The brief from Hasbro allowed for plenty of creative freedom, which we loved. We were asked to create a public facing website that explains in a fun, engaging way how anyone can submit an idea to Hasbro, and then take them to a submission page.
Working closely with their invention team in Rhode Island, we presented the idea of telling the story of invention using Mr Potato Head, Hasbro’s first ever toy from the 1950’s.
Names, Narratives and Storyboarding
After an initial thumbs-up was received, it was time to get to work on turning the idea into something tangible. The first part of the project we tackled was the name. After a team brainstorm exercise, we had a vast collection of names around ideas and inventions. These were presented to the Hasbro team with a few taken forward on the shortlist. However, the name fell into place when we were listening to the Creative Director talk about the project. Several times the term ‘spark’ was mentioned to describe the process of having THAT great idea. With this name sat right there on the list it seemed to exactly fit what we were trying to achieve. SPARK Hasbro was born.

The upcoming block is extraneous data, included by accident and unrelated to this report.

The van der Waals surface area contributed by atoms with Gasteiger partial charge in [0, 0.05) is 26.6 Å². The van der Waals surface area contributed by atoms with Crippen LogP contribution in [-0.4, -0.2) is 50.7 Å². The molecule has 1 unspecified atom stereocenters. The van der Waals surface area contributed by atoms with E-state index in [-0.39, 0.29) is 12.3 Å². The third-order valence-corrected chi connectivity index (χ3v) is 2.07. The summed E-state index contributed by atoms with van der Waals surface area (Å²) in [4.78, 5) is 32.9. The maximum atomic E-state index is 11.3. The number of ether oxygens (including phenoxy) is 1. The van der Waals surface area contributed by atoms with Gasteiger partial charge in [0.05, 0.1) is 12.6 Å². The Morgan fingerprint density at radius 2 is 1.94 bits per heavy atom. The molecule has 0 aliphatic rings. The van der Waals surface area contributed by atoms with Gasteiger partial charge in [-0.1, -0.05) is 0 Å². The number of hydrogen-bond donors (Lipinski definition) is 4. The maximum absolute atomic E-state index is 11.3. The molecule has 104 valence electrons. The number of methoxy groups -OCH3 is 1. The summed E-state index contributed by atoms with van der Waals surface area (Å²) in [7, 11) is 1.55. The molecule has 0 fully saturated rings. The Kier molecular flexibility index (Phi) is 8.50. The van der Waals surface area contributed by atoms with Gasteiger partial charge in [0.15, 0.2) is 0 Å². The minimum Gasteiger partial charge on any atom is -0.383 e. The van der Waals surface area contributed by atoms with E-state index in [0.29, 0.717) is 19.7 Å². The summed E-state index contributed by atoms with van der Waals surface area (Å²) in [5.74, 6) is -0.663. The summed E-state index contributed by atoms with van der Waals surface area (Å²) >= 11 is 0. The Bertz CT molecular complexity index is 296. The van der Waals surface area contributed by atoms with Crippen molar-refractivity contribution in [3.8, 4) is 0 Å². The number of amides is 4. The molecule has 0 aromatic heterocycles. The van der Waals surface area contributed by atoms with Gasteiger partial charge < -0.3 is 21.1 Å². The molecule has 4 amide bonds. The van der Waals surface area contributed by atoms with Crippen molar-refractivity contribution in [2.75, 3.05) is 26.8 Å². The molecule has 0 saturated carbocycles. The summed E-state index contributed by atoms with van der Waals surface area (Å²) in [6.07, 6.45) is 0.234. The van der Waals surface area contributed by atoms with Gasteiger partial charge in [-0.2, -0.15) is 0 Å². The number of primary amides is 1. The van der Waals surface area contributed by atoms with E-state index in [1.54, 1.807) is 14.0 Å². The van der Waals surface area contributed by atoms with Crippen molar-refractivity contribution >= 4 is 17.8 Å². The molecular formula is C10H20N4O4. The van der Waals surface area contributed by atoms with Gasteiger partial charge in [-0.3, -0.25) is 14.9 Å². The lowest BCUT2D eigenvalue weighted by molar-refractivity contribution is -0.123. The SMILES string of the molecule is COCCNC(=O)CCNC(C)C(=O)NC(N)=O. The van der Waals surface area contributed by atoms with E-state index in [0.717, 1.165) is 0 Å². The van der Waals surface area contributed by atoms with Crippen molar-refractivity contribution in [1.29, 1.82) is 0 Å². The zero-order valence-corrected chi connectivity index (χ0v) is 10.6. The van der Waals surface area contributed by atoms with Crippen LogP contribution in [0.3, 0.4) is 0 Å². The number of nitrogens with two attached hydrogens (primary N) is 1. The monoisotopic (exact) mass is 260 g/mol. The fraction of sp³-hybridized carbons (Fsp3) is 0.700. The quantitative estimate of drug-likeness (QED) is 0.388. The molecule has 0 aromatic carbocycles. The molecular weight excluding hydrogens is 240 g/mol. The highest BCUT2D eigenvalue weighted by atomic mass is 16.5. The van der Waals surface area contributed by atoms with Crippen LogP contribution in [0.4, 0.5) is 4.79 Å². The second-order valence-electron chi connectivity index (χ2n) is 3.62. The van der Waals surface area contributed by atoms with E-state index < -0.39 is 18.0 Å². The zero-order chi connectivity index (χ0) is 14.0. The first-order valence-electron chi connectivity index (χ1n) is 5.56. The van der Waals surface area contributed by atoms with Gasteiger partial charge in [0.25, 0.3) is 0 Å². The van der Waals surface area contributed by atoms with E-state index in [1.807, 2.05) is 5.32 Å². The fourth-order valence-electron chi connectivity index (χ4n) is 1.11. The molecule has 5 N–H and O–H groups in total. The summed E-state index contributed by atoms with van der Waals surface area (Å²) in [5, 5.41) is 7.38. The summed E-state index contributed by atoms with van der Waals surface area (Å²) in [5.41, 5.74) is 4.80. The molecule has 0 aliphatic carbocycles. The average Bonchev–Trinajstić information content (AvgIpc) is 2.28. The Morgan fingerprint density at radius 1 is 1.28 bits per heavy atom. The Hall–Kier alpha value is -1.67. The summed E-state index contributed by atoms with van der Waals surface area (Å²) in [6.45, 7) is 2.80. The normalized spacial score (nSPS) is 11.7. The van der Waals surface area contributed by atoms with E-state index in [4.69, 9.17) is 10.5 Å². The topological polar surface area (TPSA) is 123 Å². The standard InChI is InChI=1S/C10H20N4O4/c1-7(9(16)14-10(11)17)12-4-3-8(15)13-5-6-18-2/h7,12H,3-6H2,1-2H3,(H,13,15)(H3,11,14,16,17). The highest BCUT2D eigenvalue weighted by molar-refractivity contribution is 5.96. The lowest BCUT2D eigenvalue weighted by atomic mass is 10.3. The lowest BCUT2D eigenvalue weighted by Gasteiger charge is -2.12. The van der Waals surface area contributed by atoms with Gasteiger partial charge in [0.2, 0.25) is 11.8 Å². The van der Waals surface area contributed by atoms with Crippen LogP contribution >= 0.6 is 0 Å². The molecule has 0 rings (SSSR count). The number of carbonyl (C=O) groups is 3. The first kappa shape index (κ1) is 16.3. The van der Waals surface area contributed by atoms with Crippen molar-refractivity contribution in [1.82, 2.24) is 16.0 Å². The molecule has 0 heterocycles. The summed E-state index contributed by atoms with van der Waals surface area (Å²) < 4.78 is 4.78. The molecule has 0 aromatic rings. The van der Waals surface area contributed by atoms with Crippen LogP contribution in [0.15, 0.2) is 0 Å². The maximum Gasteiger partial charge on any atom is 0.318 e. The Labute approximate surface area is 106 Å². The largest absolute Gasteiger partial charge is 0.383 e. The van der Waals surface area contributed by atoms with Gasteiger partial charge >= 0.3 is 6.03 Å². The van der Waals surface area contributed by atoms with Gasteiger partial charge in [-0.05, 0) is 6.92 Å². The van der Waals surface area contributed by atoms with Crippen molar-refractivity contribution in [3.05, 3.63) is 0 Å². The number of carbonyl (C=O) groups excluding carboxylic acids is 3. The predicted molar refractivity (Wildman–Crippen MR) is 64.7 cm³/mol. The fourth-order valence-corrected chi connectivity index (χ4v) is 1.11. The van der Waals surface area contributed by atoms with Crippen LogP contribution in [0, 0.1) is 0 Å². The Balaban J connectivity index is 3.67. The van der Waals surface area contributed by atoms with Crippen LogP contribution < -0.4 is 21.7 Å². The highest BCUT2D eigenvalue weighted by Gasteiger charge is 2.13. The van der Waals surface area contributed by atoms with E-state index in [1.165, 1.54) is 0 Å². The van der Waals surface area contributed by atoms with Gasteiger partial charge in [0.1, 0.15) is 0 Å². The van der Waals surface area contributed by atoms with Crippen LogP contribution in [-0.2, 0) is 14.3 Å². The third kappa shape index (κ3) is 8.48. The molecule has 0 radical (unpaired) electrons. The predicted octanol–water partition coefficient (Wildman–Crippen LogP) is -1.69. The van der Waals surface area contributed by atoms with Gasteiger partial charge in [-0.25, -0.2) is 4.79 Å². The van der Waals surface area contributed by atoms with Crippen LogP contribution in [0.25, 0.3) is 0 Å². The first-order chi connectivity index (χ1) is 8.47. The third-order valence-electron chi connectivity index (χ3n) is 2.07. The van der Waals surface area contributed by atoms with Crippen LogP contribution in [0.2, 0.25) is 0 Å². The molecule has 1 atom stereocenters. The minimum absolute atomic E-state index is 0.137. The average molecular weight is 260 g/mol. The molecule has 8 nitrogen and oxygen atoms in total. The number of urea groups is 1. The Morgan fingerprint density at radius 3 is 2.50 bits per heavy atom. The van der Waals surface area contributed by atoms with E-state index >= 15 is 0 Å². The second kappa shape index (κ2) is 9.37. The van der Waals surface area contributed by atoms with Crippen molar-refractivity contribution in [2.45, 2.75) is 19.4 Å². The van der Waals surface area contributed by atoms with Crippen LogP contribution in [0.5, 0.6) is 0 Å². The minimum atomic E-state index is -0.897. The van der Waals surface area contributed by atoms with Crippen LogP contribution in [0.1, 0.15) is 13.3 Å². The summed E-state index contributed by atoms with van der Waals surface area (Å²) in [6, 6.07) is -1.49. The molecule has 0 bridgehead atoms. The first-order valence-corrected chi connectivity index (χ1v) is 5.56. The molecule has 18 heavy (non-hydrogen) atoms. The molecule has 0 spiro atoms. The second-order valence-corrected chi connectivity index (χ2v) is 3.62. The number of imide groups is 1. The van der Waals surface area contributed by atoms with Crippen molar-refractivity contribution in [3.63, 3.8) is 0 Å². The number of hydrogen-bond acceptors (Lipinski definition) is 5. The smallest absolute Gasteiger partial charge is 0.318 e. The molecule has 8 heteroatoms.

The landing page needed to inspire families and budding inventors to share their ideas. The story we devised provided reassurance that ideas are protected, demonstrated that ideas can be found anywhere, and outlined how ideas can be taken from a small spark to a brand new toy.